Each of the Biblical narrators seems to be seeking also by means of these illustrations to teach certain universal moral and religious truths. In this respect the two variant Biblical narratives are in perfect agreement. The destruction of mankind came not as the fiat of an arbitrary Deity, but because of the purpose which God had before him in the work of creation, and because that purpose was good. Men by their sins and wilful failure to observe his benign laws were thwarting that purpose. Hence in accord with the just laws of the universe their destruction was unavoidable, and it came even as effect follows cause. On the other hand, these ancient teachers taught with inimitable skill that God would not destroy that which was worthy of preservation.
In each of the accounts the character of Noah stands in striking contrast with those of his contemporaries. The story as told is not merely an illustration of the truth that righteousness brings its just reward, but of the profounder principle that it is the morally fit who survive. In both of the versions Noah in a very true sense represents the beginning of a new creation: he is the traditional father of a better race. To him are given the promises which God was eager to realize in the life of humanity. In the poetic fancy of the ancient East even the resplendent rainbow, which proclaimed the return of the sun after the storm, was truly interpreted as evidence of God’s fatherly love and care for his children. In the light of these profound religious teachings may any one reasonably question the right of these stories to a place in the Bible? Did not Jesus himself frequently use illustrations drawn from earlier history or from nature to make clear his teachings? Is it not evidence of superlative teaching skill to use that which is familiar and, therefore, of interest to those taught, in order to inculcate the deeper moral and religious truths of life?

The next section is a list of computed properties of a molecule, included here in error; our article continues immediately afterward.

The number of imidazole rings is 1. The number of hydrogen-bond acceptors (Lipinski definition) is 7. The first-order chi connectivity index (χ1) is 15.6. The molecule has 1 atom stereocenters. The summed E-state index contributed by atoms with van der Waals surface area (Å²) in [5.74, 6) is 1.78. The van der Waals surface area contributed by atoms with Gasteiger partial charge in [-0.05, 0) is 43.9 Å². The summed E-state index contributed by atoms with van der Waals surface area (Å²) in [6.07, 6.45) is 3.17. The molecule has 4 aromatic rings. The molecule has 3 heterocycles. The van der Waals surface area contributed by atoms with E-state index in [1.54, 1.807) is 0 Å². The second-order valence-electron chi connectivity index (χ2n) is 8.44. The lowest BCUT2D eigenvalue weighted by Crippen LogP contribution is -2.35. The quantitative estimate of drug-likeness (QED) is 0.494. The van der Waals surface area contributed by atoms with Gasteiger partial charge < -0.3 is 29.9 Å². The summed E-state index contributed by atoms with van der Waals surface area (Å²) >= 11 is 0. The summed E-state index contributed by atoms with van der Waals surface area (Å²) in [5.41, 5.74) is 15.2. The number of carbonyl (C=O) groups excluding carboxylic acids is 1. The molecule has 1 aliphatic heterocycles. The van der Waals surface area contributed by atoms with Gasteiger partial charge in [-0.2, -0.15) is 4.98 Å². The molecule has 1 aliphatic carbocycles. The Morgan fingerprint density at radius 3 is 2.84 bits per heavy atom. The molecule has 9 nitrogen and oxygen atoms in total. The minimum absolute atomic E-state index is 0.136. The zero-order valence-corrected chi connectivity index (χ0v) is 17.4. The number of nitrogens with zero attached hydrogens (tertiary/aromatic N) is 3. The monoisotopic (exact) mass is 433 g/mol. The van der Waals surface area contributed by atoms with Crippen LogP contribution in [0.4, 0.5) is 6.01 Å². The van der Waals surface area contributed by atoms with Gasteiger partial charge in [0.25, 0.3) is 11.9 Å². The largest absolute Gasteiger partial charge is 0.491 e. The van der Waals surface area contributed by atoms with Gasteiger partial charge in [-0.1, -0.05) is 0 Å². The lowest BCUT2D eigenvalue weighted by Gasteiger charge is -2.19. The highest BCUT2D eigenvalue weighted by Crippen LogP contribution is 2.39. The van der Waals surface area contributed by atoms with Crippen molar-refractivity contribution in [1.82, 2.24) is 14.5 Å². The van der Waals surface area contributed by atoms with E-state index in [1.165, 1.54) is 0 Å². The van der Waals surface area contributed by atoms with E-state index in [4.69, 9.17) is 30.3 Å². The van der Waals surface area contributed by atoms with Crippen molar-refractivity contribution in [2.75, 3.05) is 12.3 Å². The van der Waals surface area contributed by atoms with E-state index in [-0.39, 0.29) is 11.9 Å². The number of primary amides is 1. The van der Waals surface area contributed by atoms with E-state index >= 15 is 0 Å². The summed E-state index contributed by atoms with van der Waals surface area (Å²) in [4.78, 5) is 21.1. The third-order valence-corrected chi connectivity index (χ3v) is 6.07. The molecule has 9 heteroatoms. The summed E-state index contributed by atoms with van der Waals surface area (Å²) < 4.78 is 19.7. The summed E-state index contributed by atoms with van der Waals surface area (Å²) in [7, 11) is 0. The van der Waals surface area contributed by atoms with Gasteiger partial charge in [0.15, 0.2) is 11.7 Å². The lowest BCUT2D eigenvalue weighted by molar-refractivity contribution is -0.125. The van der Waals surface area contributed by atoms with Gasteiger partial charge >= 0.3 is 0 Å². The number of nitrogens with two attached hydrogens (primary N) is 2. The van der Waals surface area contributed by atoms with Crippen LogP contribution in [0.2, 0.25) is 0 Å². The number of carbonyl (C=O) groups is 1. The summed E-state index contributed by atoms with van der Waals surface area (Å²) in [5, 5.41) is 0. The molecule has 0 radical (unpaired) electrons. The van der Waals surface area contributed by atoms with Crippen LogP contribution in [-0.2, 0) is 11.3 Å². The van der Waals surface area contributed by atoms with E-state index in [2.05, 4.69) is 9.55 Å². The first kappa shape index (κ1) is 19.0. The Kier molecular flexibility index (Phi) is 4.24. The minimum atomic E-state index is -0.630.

SURVIVAL OF THE FITTEST IN THE NATURAL WORLD.
It is interesting and illuminating to note how the ancient Hebrew prophets in their religious teaching forecast the discoveries and scientific methods of our day. This was because they had grasped universal principles.
Since the memorable evening in July, 1858, in which the views of Darwin and Wallace on the principles of variation and selection in the natural world were sent to the Linnaean Society in London, the leading scientists have laid great stress upon the doctrine of the survival of the “fittest” as the true explanation of progress in the natural world. It was apparently made clear by Darwin, and supported by sufficient evidence, that “any being, if it vary however slightly, in any manner profitable to itself, under the complex and somewhat varying conditions of life, will have a better chance of surviving, and thus be naturally selected.”